Vampire Einstein aperiodic tessellation

I've written a program to plot the Vampire Einstein aperiodic monotile tessellation, and it works nicely in BBC BASIC for Windows and BBC BASIC for SDL 2.0 (below; there's an even nicer version that uses anti-aliased graphics).

But I've totally failed to make it work properly in either ARM BASIC V or Matrix Brandy BASIC because the flood-fills are leaking out and spoiling the colouring. The problem seems to be that 'plot arc' (PLOT 165) is insufficiently accurate, possibly because of the integer coordinates.

I'd be interested if anybody can fix this problem so that the native-graphics version can be published in a form which will run correctly on a range of BBC BASIC platforms.

x4thjzajzj9k.png
   10 REM 'Vampire Einstein' aperiodic tessellation without reflections
   20 REM Native BBC BASIC v5+ graphics, © Richard Russell, 03-Jun-2024
   30 MODE 9 : OFF
   40 VDU 23,23,3;0;0;0;
   50 FOR C% = 1 TO 14
   60   COLOUR C%, 64+RND(160), 64+RND(160), 64+RND(160)
   70 NEXT
   80 COLOUR 15, 255, 255, 255
   90
  100 S = 3 : REM Overall scale
  110 L = S * SQR(307 + 72*SQR3)
  120 T = ATN(3 / (16/9 + SQR3))
  130
  140 FOR T% = 1 TO 45
  150   READ X, Y, A
  160   GCOL 15 : PROCvampire(X, Y, A, S)
  170   LINE 1278,0,1278,1022
  180   GCOL RND(14)
  190   FILL X - 120 * SINRADA + 50 * COSRADA, Y - 120 * COSRADA - 50 * SINRADA
  200 NEXT T%
  210 END
  220
  230 DATA 514,710,0,   662,670,0,   958,714,60,  848,311,180, 368,795,300
  240 DATA 770,776,120, 919,861,60,  881,1009,60, 1066,822,180,1212,780,180
  250 DATA 660,500,60,  258,562,240, 344,586,330, 591,244,300, 441,160,240
  260 DATA 256,392,300, 994,226,120, 959,714,300, 1213,780,180,1082,542,90
  270 DATA 1102,332,120,258,392,180, 220,710,240, 148,286,300, 220,708,120
  280 DATA 98,882,270,  332,1114,0,  478,1072,0,  1106,628,0,  1252,416,60
  290 DATA 1032,78,240, 886,120,0,   738,159,0,   480,11,240,  38,178,300
  300 DATA 110,432,180, 296,200,0,   1180,162,300,-112,94,240, 58,-30,270
  310 DATA 1068,-70,240,74,794,180,  110,431,60,  688,1094,30, 1362,694,120
  320
  330 DEF PROCvampire(x, y, a, s)
  340 LOCAL I%, d : LOCAL DATA
  350 RESTORE +1
  360 FOR I% = 1 TO 7
  370   READ d : d += a
  380   x += L * SIN(T + RAD(d))
  390   y += L * COS(T + RAD(d))
  400   PROCside(x, y, d, s)
  410   READ d : d += a
  420   PROCside(x, y, d, s)
  430   x -= L * SIN(T + RAD(d))
  440   y -= L * COS(T + RAD(d))
  450 NEXT
  460 ENDPROC
  470
  480 DATA 80,170,50,320,200,290,170,350,230,140,260,170,290,200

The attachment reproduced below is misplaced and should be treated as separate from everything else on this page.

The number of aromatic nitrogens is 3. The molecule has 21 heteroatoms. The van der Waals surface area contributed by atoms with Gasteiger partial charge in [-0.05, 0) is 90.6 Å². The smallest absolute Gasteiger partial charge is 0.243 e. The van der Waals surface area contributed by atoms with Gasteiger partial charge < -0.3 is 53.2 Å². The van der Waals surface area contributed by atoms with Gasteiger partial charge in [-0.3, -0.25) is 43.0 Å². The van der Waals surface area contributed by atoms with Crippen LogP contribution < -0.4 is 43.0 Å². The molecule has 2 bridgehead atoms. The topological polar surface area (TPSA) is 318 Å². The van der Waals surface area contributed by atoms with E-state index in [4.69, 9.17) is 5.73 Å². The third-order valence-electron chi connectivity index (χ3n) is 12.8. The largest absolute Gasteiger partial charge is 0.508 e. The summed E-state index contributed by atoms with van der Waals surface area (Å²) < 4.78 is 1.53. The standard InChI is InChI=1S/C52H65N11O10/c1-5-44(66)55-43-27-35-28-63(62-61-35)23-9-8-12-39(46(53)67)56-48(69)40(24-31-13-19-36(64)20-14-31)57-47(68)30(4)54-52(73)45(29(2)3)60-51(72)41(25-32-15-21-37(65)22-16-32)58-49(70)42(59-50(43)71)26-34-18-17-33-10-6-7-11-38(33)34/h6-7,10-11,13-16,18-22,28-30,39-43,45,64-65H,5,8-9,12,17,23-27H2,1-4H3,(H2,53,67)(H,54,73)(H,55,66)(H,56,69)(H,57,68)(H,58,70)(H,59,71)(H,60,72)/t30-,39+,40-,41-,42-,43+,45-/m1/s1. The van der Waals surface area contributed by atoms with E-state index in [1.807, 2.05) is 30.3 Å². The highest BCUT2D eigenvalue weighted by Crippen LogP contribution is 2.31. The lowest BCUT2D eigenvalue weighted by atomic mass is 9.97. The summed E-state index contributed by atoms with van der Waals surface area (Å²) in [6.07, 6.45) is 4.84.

490
  500 DEF PROCside(x, y, a, s)
  510 LOCAL r, d, xc, yc : r = 9 * s : d = 8 * s
  520 LINE x, y, x - d*SINRADa, y - d*COSRADa
  530 xc = x - d*SINRADa - r*COSRADa : yc = y - d*COSRADa + r*SINRADa
  540 MOVE xc,yc : MOVE xc + r*COSRAD(a+125), yc - r*SINRAD(a+125)
  550 PLOT 165, x - d*SINRADa, y - d*COSRADa
  560 ENDPROC

Comments

  • BigEd
    edited June 4
    That's a very nice program. How to fix it... as all the angles are in degrees, I wonder if using a function, say SIN in terms of COS, so that SIN and COS are precisely 90 degrees apart would help at all - pushing the irrationality of PI further away, as it were. Does the arc plotting hit different pixels depending on the direction of the arc? Is there a simple way to draw the lines 2 pixels wide, I wonder (for example, drawing the edges four times, offsetting the origin to hit four vertices of a one-pixel square)?

    I'm not quite in a position to experiment right now...

    Edit: for reference, the Spectre paper is here.
  • Here's Matrix Brandy's rendering of just one of the Vampire Einstein tiles, with the hole indicated. There's just the one hole, I think, but that's enough for the flood fill to leak out. How can the code be modified to ensure there are no holes, please?

    mzarvvxylkya.png


  • Is that the first and last points of the perimeter not joining up, or is that in the middle of the chain?
  • I did notice that the value of T is 1/SQR2, but has come out to only four or five digits accuracy. Not sure if that's enough to be a root cause.
  • BigEd wrote: »
    I wonder if using a function, say SIN in terms of COS, so that SIN and COS are precisely 90 degrees apart would help at all - pushing the irrationality of PI further away, as it were.
    I must admit I don't understand that (I'm not a mathematician). The calculations in the program must be accurate to something like 1/1000 pixel, so how are they contributing to the problem?
    Does the arc plotting hit different pixels depending on the direction of the arc?
    Probably, but since BBC BASIC's graphics only plot arcs counter-clockwise I don't see the relevance.
    Is there a simple way to draw the lines 2 pixels wide
    In BB4W and BBCSDL yes:
    VDU 23,23,2|
    
    But it's not supported in the versions that are misbehaving.
    I wonder (for example, drawing the edges four times, offsetting the origin to hit four vertices of a one-pixel square)?